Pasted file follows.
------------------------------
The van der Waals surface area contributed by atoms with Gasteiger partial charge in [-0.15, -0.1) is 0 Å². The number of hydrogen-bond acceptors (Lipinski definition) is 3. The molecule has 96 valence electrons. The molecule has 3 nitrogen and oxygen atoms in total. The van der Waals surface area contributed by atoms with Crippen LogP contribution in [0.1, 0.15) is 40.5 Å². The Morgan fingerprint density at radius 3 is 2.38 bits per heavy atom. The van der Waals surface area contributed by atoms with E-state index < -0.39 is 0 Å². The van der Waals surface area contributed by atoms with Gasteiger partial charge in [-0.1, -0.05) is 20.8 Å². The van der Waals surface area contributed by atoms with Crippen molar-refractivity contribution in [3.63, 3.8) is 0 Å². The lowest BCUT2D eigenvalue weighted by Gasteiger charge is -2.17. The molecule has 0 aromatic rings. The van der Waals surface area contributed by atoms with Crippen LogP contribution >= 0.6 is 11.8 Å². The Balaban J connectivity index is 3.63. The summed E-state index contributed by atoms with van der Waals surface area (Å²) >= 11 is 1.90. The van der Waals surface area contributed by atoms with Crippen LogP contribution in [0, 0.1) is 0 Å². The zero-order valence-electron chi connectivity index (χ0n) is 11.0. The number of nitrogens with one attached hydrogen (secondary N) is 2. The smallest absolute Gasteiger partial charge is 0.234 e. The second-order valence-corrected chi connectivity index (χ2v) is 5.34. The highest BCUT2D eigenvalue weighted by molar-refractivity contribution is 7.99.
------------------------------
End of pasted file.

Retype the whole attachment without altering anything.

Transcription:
The van der Waals surface area contributed by atoms with Gasteiger partial charge in [-0.15, -0.1) is 0 Å². The number of hydrogen-bond acceptors (Lipinski definition) is 3. The molecule has 96 valence electrons. The molecule has 3 nitrogen and oxygen atoms in total. The van der Waals surface area contributed by atoms with Crippen LogP contribution in [0.1, 0.15) is 40.5 Å². The Morgan fingerprint density at radius 3 is 2.38 bits per heavy atom. The van der Waals surface area contributed by atoms with E-state index < -0.39 is 0 Å². The van der Waals surface area contributed by atoms with Gasteiger partial charge in [-0.1, -0.05) is 20.8 Å². The van der Waals surface area contributed by atoms with Crippen molar-refractivity contribution in [3.63, 3.8) is 0 Å². The lowest BCUT2D eigenvalue weighted by Gasteiger charge is -2.17. The molecule has 0 aromatic rings. The van der Waals surface area contributed by atoms with Crippen LogP contribution >= 0.6 is 11.8 Å². The Balaban J connectivity index is 3.63. The summed E-state index contributed by atoms with van der Waals surface area (Å²) >= 11 is 1.90. The van der Waals surface area contributed by atoms with Crippen LogP contribution in [0, 0.1) is 0 Å². The zero-order valence-electron chi connectivity index (χ0n) is 11.0. The number of nitrogens with one attached hydrogen (secondary N) is 2. The smallest absolute Gasteiger partial charge is 0.234 e. The second-order valence-corrected chi connectivity index (χ2v) is 5.34. The highest BCUT2D eigenvalue weighted by molar-refractivity contribution is 7.99.